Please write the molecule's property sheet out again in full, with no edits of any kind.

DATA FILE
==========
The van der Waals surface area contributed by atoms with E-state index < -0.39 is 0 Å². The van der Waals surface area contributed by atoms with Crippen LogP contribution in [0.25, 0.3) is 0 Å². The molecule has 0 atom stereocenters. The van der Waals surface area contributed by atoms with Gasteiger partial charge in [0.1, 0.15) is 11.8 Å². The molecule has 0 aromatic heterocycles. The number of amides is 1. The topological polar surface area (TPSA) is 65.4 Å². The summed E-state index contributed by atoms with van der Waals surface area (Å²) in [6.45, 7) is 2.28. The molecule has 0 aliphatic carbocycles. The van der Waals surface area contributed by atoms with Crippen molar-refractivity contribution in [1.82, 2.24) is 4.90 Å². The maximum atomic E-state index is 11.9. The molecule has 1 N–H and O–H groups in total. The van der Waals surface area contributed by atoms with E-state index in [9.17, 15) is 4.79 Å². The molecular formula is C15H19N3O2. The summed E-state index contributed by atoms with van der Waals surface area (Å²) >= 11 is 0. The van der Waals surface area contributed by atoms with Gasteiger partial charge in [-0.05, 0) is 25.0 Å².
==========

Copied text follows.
The van der Waals surface area contributed by atoms with E-state index < -0.39 is 0 Å². The van der Waals surface area contributed by atoms with Crippen LogP contribution in [0.25, 0.3) is 0 Å². The molecule has 0 atom stereocenters. The van der Waals surface area contributed by atoms with Gasteiger partial charge in [0.1, 0.15) is 11.8 Å². The molecule has 0 aromatic heterocycles. The number of amides is 1. The topological polar surface area (TPSA) is 65.4 Å². The summed E-state index contributed by atoms with van der Waals surface area (Å²) in [6.45, 7) is 2.28. The molecule has 0 aliphatic carbocycles. The van der Waals surface area contributed by atoms with Crippen molar-refractivity contribution in [1.82, 2.24) is 4.90 Å². The maximum atomic E-state index is 11.9. The molecule has 1 N–H and O–H groups in total. The van der Waals surface area contributed by atoms with E-state index in [9.17, 15) is 4.79 Å². The molecular formula is C15H19N3O2. The summed E-state index contributed by atoms with van der Waals surface area (Å²) >= 11 is 0. The van der Waals surface area contributed by atoms with Gasteiger partial charge in [-0.05, 0) is 25.0 Å².